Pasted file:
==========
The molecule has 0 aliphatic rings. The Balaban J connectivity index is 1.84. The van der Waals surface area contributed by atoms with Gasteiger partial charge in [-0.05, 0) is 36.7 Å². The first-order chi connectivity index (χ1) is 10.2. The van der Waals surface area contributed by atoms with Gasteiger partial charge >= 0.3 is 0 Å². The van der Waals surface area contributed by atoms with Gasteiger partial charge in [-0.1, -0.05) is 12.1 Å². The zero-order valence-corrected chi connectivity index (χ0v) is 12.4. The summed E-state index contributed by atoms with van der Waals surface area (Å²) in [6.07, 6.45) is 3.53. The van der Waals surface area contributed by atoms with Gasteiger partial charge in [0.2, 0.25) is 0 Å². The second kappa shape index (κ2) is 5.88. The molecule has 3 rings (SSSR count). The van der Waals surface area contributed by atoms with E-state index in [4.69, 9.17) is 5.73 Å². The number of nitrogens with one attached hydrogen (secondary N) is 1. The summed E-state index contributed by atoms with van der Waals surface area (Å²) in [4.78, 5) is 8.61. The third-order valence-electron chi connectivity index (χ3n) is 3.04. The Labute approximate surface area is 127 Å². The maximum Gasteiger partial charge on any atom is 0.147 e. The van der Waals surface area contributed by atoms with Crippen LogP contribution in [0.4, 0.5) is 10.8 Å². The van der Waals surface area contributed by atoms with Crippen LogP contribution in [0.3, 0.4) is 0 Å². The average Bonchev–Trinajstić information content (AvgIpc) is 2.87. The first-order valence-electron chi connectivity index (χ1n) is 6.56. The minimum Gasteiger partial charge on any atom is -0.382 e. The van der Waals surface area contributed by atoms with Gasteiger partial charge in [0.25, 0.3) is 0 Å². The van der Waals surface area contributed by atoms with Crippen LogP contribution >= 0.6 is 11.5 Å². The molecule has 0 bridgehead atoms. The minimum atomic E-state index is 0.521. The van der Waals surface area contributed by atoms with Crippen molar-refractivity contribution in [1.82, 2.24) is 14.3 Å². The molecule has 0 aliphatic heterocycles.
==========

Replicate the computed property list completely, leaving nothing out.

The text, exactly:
The molecule has 0 aliphatic rings. The Balaban J connectivity index is 1.84. The van der Waals surface area contributed by atoms with Gasteiger partial charge in [-0.05, 0) is 36.7 Å². The first-order chi connectivity index (χ1) is 10.2. The van der Waals surface area contributed by atoms with Gasteiger partial charge >= 0.3 is 0 Å². The van der Waals surface area contributed by atoms with Gasteiger partial charge in [-0.1, -0.05) is 12.1 Å². The zero-order valence-corrected chi connectivity index (χ0v) is 12.4. The summed E-state index contributed by atoms with van der Waals surface area (Å²) in [6.07, 6.45) is 3.53. The van der Waals surface area contributed by atoms with Gasteiger partial charge in [0.2, 0.25) is 0 Å². The second kappa shape index (κ2) is 5.88. The molecule has 3 rings (SSSR count). The van der Waals surface area contributed by atoms with E-state index in [4.69, 9.17) is 5.73 Å². The number of nitrogens with one attached hydrogen (secondary N) is 1. The summed E-state index contributed by atoms with van der Waals surface area (Å²) in [4.78, 5) is 8.61. The third-order valence-electron chi connectivity index (χ3n) is 3.04. The Labute approximate surface area is 127 Å². The maximum Gasteiger partial charge on any atom is 0.147 e. The van der Waals surface area contributed by atoms with Crippen LogP contribution in [0.4, 0.5) is 10.8 Å². The van der Waals surface area contributed by atoms with Crippen LogP contribution in [0.3, 0.4) is 0 Å². The average Bonchev–Trinajstić information content (AvgIpc) is 2.87. The first-order valence-electron chi connectivity index (χ1n) is 6.56. The minimum Gasteiger partial charge on any atom is -0.382 e. The van der Waals surface area contributed by atoms with Gasteiger partial charge in [0.25, 0.3) is 0 Å². The van der Waals surface area contributed by atoms with Crippen LogP contribution >= 0.6 is 11.5 Å². The molecule has 0 bridgehead atoms. The minimum atomic E-state index is 0.521. The van der Waals surface area contributed by atoms with Crippen molar-refractivity contribution in [1.82, 2.24) is 14.3 Å². The molecule has 0 aliphatic heterocycles.